I am not really a web guy, coming from an operating systems and Java background. But for some reasons, I’ve been working on a Symfony3 project for the past year. I learned a lot and developed a deep love-hate relationship with both PHP and JavaScript. They have their strengths and weaknesses and I can respect that. But man, the way Apache and PHP are configured is just evil!

Today, I wanted to kill all user sessions, that have not been accessed for at least two hours. Now, there’s two ways to go about this.

Set session variables in php.ini and let PHP do the job

PHP brings it’s own session cleaning mechanism that involves these three settings in the php.ini:

session.gc_maxlifetime = 1440
session.gc_probability = 1
session.gc_divisor = 100

That translates to:

  • A session is dead after 1440 seconds (24 minutes) of inactivity
  • The chance that the garbage collection will be started is 1 in …
  • …100 session starts (user logins)

That’s neat, if that you have lots of user logins. I was working on an internal tool with only 50 registered users. The chance to kill the session of one inactive user if all other 49 users logged in right after the two hours mark where still less than 39%. (1-0.99^49) Not ideal. So, what’s the other option?

Release the Kraken Cronjob

Most Debian/Ubuntu systems come with a cronjob that kills stale sessions for you. It doesn’t care for your fancy session settings. Well, it only cares for one fancy session setting session.gc_maxlifetime is still the deadline for stale sessions.

Now, you could combine the two approaches, but since my symfony was already tripping over itself with complex permission problems, I decided to rely on just the cronjob. I set the session.gc_maxlifetime to 10 and the session.gc_probability to 0, logged into my system, waited for 10 seconds, manually started the cronjob-script and voila… I was still logged in.

No Mr Session, I expect you to die!

Why? Why did the session not expire? Why was it still there? Taunting me from within the session folder. What did I forget? I ran the crobjob-script again. Nothing. So I started to augment the script with some ‘printfs’ and read the output. It said: “24 minutes max session lifetime”. Wait. What? I looked at my active PHP version: 7.1. I looked into the ‘/etc/php/7.1/apache/php.ini’ AND the ‘/etc/php/7.1/cli/php.ini’. Both said: Max lifetime is 10 seconds. What went wrong?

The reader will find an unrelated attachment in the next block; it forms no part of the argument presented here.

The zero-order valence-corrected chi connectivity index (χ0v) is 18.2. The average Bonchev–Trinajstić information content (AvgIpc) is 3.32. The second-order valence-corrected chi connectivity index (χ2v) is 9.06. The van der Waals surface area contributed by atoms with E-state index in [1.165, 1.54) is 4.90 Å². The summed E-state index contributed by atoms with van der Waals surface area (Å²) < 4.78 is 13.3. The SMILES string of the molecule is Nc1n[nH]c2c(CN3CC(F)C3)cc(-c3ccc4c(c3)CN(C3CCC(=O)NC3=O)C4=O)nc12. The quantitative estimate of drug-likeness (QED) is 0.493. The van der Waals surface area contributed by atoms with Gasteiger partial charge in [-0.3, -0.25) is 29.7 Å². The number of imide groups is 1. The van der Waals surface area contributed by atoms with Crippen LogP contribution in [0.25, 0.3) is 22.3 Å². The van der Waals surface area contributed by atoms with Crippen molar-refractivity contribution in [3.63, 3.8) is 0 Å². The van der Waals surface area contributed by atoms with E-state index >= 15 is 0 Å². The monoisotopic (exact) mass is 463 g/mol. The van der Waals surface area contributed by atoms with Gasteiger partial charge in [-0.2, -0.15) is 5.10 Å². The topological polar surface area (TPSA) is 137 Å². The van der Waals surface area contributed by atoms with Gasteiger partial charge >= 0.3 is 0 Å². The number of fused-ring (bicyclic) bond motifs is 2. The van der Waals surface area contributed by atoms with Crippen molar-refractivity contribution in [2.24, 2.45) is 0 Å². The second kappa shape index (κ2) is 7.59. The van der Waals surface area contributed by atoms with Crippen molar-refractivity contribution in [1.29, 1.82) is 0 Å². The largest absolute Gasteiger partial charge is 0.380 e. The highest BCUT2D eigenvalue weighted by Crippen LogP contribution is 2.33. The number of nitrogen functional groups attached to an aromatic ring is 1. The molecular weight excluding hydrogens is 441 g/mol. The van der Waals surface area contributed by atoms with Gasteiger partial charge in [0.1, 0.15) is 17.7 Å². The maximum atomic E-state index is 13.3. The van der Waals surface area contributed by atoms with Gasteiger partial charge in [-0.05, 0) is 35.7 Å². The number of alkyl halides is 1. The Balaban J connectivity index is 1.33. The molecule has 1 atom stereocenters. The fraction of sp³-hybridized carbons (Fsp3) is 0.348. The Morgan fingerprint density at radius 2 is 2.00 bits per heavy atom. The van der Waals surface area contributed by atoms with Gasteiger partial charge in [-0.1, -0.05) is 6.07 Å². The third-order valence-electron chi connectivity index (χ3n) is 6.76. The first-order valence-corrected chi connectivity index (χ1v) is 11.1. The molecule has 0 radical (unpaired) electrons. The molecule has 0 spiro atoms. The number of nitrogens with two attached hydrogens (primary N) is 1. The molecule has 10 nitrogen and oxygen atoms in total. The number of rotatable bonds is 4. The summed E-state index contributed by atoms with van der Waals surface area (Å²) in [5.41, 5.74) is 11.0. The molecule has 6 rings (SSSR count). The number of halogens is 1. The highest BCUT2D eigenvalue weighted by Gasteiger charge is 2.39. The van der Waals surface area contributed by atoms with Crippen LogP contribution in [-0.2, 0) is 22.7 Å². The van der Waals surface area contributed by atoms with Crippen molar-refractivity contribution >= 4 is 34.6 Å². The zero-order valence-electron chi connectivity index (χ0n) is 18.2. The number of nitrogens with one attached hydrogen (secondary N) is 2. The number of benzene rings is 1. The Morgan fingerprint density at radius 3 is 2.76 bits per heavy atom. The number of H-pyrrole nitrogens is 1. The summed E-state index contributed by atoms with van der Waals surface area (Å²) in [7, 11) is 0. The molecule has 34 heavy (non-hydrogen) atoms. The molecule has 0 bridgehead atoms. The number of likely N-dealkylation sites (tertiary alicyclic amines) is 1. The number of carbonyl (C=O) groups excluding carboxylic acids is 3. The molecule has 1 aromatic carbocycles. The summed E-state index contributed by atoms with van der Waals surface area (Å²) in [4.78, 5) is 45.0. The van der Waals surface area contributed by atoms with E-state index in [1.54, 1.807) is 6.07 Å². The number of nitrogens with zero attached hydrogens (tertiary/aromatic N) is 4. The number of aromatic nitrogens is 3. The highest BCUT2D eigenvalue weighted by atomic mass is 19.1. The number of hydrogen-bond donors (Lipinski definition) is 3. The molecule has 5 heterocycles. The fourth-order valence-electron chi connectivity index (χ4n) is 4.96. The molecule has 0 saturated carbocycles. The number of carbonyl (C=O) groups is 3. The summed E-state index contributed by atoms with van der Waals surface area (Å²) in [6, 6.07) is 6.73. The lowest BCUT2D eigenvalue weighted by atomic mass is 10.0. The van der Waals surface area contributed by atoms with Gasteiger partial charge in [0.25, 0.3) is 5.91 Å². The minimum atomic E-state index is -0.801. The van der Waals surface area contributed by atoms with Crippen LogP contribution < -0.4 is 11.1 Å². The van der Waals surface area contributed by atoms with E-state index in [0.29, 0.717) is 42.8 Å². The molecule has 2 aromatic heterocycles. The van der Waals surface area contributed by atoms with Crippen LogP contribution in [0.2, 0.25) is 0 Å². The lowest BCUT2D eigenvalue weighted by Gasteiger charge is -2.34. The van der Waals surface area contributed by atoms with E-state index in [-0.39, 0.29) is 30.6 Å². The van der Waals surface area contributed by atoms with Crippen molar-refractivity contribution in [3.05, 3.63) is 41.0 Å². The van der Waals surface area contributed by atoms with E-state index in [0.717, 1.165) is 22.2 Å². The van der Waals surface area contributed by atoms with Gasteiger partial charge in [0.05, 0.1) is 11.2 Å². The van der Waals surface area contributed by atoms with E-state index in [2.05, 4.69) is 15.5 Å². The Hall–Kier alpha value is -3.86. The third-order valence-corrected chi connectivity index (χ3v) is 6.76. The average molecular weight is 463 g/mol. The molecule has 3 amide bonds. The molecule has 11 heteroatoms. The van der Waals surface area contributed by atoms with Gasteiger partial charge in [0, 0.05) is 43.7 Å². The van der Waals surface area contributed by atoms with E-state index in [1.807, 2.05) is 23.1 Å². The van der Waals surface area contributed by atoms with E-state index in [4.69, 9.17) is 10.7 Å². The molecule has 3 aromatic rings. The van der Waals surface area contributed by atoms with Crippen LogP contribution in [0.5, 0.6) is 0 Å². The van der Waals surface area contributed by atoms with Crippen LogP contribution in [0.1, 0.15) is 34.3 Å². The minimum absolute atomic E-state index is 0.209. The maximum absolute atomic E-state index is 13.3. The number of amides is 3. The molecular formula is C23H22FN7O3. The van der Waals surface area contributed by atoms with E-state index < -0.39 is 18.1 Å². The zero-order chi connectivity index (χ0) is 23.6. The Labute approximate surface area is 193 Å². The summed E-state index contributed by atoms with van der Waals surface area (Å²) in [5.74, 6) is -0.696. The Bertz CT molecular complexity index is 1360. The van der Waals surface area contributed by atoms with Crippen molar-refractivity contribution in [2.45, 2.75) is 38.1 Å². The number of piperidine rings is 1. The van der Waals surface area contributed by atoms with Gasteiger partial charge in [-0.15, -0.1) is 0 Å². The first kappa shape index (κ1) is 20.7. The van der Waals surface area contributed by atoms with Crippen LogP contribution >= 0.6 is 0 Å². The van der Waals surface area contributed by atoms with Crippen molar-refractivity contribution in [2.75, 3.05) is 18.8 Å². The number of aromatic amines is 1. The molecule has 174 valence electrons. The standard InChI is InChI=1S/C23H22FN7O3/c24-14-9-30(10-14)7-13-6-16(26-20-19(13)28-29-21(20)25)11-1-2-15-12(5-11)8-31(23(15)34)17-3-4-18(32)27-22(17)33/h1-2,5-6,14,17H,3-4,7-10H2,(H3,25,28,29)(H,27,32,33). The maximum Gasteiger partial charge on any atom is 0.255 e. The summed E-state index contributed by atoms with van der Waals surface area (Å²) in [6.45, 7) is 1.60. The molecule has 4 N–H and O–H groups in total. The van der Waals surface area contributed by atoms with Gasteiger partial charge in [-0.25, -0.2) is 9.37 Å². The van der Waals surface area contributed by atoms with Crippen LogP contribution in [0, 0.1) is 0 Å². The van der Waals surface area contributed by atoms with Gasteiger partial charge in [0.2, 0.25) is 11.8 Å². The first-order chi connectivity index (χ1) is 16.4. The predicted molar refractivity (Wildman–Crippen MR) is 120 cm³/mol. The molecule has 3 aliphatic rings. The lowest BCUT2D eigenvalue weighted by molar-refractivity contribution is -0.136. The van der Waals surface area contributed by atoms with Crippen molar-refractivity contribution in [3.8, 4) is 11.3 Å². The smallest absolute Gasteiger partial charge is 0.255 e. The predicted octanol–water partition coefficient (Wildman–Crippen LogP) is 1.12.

What went wrong?

I still had my old PHP 7.0 ini-files. Although PHP 7.1 was active, the cronjob-script looked at ALL possible ini-files and searched for the HIGHEST max session lifetime. Once I also changed the inactive ini-files to 10 seconds, all stale sessions where gone.

Two years ago, I got my wife pregnant. That’s one of those sentences, I never imagined saying. “I got somebody else’s wife pregnant”, sure, totally possible. But “my wife”? Still sounds weird. And it wasn’t by accident, either! This kid could not have been more planned, if it had been pre-ordered online.

We decided not to wait three months before telling anyone. We knew stuff may happen, but it would not be less sad just because we kept our mouths shut. Also, it’s hard to keep a secret when you are constantly throwing up. And crying. And collapsing. And generally being a complete mess of a human being. Not me of course, I was fine! But my wife … not so lucky.

In the 11th week, we went to visit Nepi (that’s what we called our unborn child) in his crib (that’s what we called the uterus of my wife). A routine checkup. The midwife gave us some pamphlets and then we watched the ultrasonic monitor for the beating of our child’s heart.

There was none.

No heartbeat, just a lump of cell mass attached to some tissue. The blow was devastating. Somehow, we managed to sit through the listing of our options by the gynecologist. Outside, we collapsed into a crying puddle of misery. We’ve lost our child. Nothing prepares you for that.

But we knew we were not alone. A friend of mine lost her child at the same stage and since she was the one who inspired me to not keep it a secret — neither the pregnancy, nor the miscarriage — I knew what to do. We immediately told everyone.

But why didn’t we wait? Why did we not do the sensible thing and wait for a three months before announcing the pregnancy? Here is why: